Review Price £220.10
Route calculation has also been enhanced in the 3790T. Garmin now incorporates a system similar to TomTom’s IQ Routes or Navigon’s MyRoutes, in this case called nuRoutes. There are essentially two parts to the latter. The nuRoutes myTrends portion analyses your driving behaviour and adjusts its routes accordingly, so you need to have used the device for a while to feel the benefit. The nuRoutes trafficTrends portion takes a note of traffic behaviour to calculate the fastest routes. So regular historical jams at certain times of day influence navigation, as well as the live traffic updates provided by the built-in RDS-TMC system, although we didn’t find this quite as effective as IQ Routes for our test journeys.
You can install cityXplorer maps to provide walking routes, which include public transport in their calculation. However, these are quite expensive, with prices starting at £7.49 per city, so you will only want to purchase them for cities you plan to spend a lot of time in as a pedestrian. Garmin has made your life on foot easier, though, by giving the 3970T an accelerometer and allowing the interface to switch automatically from landscape to portrait, depending on how you orient the device. Whilst landscape mode is traditional when driving, portrait is much more comfortable when using the sat-nav handheld.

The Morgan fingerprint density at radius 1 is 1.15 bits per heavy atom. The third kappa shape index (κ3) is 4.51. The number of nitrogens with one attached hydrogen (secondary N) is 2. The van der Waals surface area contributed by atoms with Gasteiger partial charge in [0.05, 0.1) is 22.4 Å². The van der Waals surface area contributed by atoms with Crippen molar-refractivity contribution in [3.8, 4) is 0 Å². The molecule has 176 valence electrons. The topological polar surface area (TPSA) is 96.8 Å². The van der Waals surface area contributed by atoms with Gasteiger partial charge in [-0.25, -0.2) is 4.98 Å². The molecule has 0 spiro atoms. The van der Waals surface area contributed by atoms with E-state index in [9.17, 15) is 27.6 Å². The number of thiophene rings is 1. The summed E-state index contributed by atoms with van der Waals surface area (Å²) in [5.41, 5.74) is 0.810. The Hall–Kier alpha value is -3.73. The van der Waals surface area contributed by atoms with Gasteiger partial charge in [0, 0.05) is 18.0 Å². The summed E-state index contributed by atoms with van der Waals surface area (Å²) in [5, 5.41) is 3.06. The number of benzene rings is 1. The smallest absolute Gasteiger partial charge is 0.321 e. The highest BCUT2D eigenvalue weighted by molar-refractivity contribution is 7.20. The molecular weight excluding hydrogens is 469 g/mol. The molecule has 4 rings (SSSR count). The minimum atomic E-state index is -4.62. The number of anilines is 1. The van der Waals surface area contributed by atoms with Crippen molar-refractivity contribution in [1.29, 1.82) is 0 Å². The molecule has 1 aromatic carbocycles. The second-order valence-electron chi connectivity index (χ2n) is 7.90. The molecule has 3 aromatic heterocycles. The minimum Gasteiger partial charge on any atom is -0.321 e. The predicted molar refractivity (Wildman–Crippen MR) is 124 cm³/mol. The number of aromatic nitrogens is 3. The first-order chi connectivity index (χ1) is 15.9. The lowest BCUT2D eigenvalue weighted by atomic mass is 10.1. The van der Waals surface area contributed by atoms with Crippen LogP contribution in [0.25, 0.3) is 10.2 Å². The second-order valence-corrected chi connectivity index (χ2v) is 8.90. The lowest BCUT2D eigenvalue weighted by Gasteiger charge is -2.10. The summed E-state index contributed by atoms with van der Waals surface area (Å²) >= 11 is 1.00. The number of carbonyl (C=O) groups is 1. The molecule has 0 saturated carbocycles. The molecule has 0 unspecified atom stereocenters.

Another useful function for handheld usage is Park Position Recall, which automatically stores your location when you most recently removed the device from its mount. This can then be found in the Parking POI section. So if you’ve left your car on the street, or in a huge car park, and then promptly forgotten the location, the 3790T makes it easy to find your vehicle again.
The basic navigational map view is virtually the same as previous Garmin sat-navs, which is no bad thing as we find it mostly clear and aesthetically pleasing. However, the full-screen graphic displayed at major interchanges has been further enhanced and is now called PhotoReal Junction View. Where the previous version provided generic signpost images, PhotoReal’s signs look even more like what will be visible through your windscreen, and the accompanying scenery will be more lifelike too.
Garmin also promises 3D Building and Terrain views to help you get your bearings more easily, but we found coverage doesn’t extend particularly far in the UK. In fact, we didn’t find anywhere with 3D Terrain during testing, and 3D Buildings were only available in the very centre of London. We weren’t able to test any other major cities, but with so little of London included we don’t expect much difference elsewhere.
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